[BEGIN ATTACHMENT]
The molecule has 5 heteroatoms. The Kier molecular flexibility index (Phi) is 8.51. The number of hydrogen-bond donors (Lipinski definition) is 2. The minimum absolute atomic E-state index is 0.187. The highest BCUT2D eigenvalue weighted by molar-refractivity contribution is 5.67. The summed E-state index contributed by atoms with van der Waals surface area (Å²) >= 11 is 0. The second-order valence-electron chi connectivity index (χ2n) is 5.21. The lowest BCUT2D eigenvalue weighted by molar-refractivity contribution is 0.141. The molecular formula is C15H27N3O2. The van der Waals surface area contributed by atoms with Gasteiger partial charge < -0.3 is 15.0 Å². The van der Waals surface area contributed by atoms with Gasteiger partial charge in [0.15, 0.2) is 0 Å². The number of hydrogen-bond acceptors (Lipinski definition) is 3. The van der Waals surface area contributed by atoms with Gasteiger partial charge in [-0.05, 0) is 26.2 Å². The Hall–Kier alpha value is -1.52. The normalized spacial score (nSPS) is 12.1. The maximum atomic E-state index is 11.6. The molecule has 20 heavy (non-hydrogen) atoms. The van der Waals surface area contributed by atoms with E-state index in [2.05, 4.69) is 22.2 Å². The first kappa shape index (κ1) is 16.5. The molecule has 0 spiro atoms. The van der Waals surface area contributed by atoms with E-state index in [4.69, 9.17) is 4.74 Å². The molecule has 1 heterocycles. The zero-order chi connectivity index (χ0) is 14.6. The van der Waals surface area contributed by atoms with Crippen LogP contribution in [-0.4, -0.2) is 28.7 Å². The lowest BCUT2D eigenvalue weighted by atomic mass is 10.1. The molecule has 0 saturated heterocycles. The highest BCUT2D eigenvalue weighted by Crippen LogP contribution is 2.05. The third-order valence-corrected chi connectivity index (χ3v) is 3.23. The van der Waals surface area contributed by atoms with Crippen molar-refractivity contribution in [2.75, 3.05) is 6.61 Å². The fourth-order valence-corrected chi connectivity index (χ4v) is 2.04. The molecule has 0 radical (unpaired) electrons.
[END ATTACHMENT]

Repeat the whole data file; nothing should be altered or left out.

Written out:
The molecule has 5 heteroatoms. The Kier molecular flexibility index (Phi) is 8.51. The number of hydrogen-bond donors (Lipinski definition) is 2. The minimum absolute atomic E-state index is 0.187. The highest BCUT2D eigenvalue weighted by molar-refractivity contribution is 5.67. The summed E-state index contributed by atoms with van der Waals surface area (Å²) >= 11 is 0. The second-order valence-electron chi connectivity index (χ2n) is 5.21. The lowest BCUT2D eigenvalue weighted by molar-refractivity contribution is 0.141. The molecular formula is C15H27N3O2. The van der Waals surface area contributed by atoms with Gasteiger partial charge < -0.3 is 15.0 Å². The van der Waals surface area contributed by atoms with Gasteiger partial charge in [0.15, 0.2) is 0 Å². The number of hydrogen-bond acceptors (Lipinski definition) is 3. The van der Waals surface area contributed by atoms with Gasteiger partial charge in [-0.05, 0) is 26.2 Å². The Hall–Kier alpha value is -1.52. The normalized spacial score (nSPS) is 12.1. The maximum atomic E-state index is 11.6. The molecule has 20 heavy (non-hydrogen) atoms. The van der Waals surface area contributed by atoms with E-state index in [2.05, 4.69) is 22.2 Å². The first kappa shape index (κ1) is 16.5. The molecule has 0 spiro atoms. The van der Waals surface area contributed by atoms with E-state index in [4.69, 9.17) is 4.74 Å². The molecule has 1 heterocycles. The zero-order chi connectivity index (χ0) is 14.6. The van der Waals surface area contributed by atoms with Crippen LogP contribution in [-0.4, -0.2) is 28.7 Å². The lowest BCUT2D eigenvalue weighted by atomic mass is 10.1. The molecule has 0 saturated heterocycles. The highest BCUT2D eigenvalue weighted by Crippen LogP contribution is 2.05. The third-order valence-corrected chi connectivity index (χ3v) is 3.23. The van der Waals surface area contributed by atoms with Crippen molar-refractivity contribution in [2.75, 3.05) is 6.61 Å². The fourth-order valence-corrected chi connectivity index (χ4v) is 2.04. The molecule has 0 radical (unpaired) electrons.